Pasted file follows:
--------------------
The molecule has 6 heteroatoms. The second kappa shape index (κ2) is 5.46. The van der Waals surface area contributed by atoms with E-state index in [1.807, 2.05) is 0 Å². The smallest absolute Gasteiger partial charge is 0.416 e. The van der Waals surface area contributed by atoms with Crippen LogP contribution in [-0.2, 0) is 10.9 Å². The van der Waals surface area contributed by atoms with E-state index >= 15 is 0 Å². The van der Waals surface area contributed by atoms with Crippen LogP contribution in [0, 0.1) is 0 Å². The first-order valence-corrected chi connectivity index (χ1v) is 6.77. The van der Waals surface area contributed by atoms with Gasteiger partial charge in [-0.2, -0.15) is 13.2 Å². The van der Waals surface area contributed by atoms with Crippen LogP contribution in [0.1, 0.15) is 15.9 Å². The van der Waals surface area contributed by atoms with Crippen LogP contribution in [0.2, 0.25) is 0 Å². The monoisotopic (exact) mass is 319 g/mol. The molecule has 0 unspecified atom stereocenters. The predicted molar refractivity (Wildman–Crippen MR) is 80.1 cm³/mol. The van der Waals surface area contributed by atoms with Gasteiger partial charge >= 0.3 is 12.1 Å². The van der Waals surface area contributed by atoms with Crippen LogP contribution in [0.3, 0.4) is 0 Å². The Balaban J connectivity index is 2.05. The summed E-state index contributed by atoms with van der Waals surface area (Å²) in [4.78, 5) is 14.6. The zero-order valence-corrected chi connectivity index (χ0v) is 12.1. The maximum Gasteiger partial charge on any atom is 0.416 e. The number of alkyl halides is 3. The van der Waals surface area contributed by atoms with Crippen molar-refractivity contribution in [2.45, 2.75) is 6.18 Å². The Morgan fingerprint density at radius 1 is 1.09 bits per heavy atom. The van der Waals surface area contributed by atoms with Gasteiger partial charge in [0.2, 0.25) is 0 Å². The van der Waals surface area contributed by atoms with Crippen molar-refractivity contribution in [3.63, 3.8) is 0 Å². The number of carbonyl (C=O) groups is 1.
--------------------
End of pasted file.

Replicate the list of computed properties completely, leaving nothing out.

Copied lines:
The molecule has 6 heteroatoms. The second kappa shape index (κ2) is 5.46. The van der Waals surface area contributed by atoms with E-state index in [1.807, 2.05) is 0 Å². The smallest absolute Gasteiger partial charge is 0.416 e. The van der Waals surface area contributed by atoms with Crippen LogP contribution in [-0.2, 0) is 10.9 Å². The van der Waals surface area contributed by atoms with E-state index >= 15 is 0 Å². The van der Waals surface area contributed by atoms with Crippen LogP contribution in [0, 0.1) is 0 Å². The first-order valence-corrected chi connectivity index (χ1v) is 6.77. The van der Waals surface area contributed by atoms with Gasteiger partial charge in [-0.2, -0.15) is 13.2 Å². The van der Waals surface area contributed by atoms with Crippen LogP contribution in [0.1, 0.15) is 15.9 Å². The van der Waals surface area contributed by atoms with Crippen LogP contribution in [0.2, 0.25) is 0 Å². The monoisotopic (exact) mass is 319 g/mol. The molecule has 0 unspecified atom stereocenters. The predicted molar refractivity (Wildman–Crippen MR) is 80.1 cm³/mol. The van der Waals surface area contributed by atoms with Gasteiger partial charge >= 0.3 is 12.1 Å². The van der Waals surface area contributed by atoms with Crippen LogP contribution in [0.3, 0.4) is 0 Å². The Balaban J connectivity index is 2.05. The summed E-state index contributed by atoms with van der Waals surface area (Å²) in [4.78, 5) is 14.6. The zero-order valence-corrected chi connectivity index (χ0v) is 12.1. The maximum Gasteiger partial charge on any atom is 0.416 e. The number of alkyl halides is 3. The van der Waals surface area contributed by atoms with Crippen molar-refractivity contribution in [2.45, 2.75) is 6.18 Å². The Morgan fingerprint density at radius 1 is 1.09 bits per heavy atom. The van der Waals surface area contributed by atoms with Gasteiger partial charge in [0.2, 0.25) is 0 Å². The van der Waals surface area contributed by atoms with Crippen molar-refractivity contribution in [3.63, 3.8) is 0 Å². The number of carbonyl (C=O) groups is 1.